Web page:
Airbnb hosts in Ecuador and other similar platforms are now required to pay VAT and Income Tax for 2021 and 2022.
The Internal Revenue Service (SRI) has identified around 1,500 people who received income from renting properties on short-term rental platforms but have never bothered to obtain a Single Taxpayer Registry (RUC).
Meaning that these individuals were not paying taxes for their temporary accommodation activity.
But as part of its strategy to reduce tax evasion and increase tax collection by at least $1.2 billion in 2023, SRI launched a plan in February to regularize those hosts who have not been paying taxes for income earned thru their short-term rental properties.
The first step of the SRI’s regularization plan was to create a new economic activity called “accommodation services provided by hosts,” and then to require people engaged in this activity to get their RUC under this name.
To remove any excuse about the bureaucracy of obtaining a RUC, the SRI has set up the process so that it can be done electronically, starting with entering the SRI online, entering an identification number and password, and accepting the terms and conditions.
Hosts must also provide general information about themselves, their contact information, and their annual income. They must choose their main economic activity and verify the information before receiving RUC registration confirmation.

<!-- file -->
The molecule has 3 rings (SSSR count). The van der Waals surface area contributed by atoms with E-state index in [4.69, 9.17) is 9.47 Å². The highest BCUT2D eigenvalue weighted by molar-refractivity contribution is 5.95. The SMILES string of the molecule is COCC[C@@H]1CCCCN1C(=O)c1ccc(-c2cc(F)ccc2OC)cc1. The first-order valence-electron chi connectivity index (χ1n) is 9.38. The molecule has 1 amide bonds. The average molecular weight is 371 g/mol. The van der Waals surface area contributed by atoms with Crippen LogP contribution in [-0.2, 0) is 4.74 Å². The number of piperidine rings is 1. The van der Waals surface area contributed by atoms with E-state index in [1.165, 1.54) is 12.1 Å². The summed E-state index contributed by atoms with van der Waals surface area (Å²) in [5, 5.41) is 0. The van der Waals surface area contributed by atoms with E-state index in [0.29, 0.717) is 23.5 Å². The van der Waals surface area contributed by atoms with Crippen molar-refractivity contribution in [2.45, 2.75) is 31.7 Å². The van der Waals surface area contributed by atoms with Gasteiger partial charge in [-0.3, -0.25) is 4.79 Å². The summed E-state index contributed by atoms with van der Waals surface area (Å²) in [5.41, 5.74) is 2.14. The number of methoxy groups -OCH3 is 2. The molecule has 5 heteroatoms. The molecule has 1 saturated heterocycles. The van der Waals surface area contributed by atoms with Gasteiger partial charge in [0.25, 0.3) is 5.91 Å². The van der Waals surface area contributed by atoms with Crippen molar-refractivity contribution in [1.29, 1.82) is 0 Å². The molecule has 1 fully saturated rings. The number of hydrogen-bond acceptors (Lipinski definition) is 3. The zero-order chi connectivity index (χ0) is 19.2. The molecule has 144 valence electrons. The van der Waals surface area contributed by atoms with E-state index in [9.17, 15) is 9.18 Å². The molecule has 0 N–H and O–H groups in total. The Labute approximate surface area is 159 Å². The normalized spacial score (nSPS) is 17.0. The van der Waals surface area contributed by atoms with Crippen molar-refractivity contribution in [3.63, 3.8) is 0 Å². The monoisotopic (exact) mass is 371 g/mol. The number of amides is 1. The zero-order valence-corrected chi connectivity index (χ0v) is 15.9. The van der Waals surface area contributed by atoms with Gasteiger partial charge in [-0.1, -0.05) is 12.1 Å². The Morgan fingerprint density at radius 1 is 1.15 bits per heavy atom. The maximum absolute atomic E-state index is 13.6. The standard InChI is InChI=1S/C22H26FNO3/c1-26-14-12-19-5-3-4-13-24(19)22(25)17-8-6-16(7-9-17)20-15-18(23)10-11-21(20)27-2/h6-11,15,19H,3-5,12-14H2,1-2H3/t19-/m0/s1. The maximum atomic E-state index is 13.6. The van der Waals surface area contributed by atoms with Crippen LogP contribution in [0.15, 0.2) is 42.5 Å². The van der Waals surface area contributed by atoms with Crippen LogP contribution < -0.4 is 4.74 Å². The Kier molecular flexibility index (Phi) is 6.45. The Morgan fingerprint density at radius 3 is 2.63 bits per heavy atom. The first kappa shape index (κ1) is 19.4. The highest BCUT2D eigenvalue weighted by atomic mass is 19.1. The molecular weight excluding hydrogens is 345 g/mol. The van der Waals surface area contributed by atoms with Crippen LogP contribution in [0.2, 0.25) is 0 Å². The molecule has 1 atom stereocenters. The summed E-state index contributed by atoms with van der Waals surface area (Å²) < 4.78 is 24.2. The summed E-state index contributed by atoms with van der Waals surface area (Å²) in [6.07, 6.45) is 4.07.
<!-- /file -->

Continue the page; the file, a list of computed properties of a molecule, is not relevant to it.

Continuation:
Once hosts take out the RUC, they must declare and pay 12% Value Added Tax (VAT) and the percentage that corresponds to them for Income Tax.
Short grace period
The SRI has been notifying hosts since February, giving them a period of only 10 days to obtain their RUC, declare, and pay the VAT and Income Tax for the years 2021 and 2022. Hosts who fail to comply will face fines and penalties.
However, some hosts are rejecting the measure, saying it is a retroactive charge. They claim that the State already receives income from rentals on these platforms, as clients pay 12% VAT to digital platforms, including Airbnb and Booking.com.
The Association of Temporary Tourist Services Host Ecuador estimates that there are at least 7,000 people in Ecuador who are dedicated to renting through these platforms. But they add that less than 50 people have been regularized due to the doubts they still have regarding the SRI decision, according to the association’s president Gabriel Guzmán.
The SRI explains that the obligations of these new taxpayers will depend on the income they earn. If the host receives an annual income of up to $20,000, then it will be considered a popular business within the Simplified Regime for Entrepreneurs and Popular Businesses (Rimpe). In this case, the hosts are not required to issue electronic invoices, only sales notes. Popular businesses had to pay a single income tax rate of $60 until March 2023.
However, the rate will no longer be in force in 2024, as it will be replaced by a progressive tax, following a ruling by the Constitutional Court.
If hosts have an annual income of between $20,001 and $300,000, they will be in the category of Rimpe Entrepreneurs, which requires them to issue electronic invoices and pay a progressive Income Tax. Those with incomes greater than $300,000 will be within the general regime.
The SRI has the power to require taxpayers to pay taxes from previous years, including temporary rental services that have always been taxable activities.
Taxpayers must also pay interest for late payment at a rate of 11% per year on the tax that they had to pay but did not pay. In addition, they will face a fine equivalent to 20% of the value of the tax they had to pay.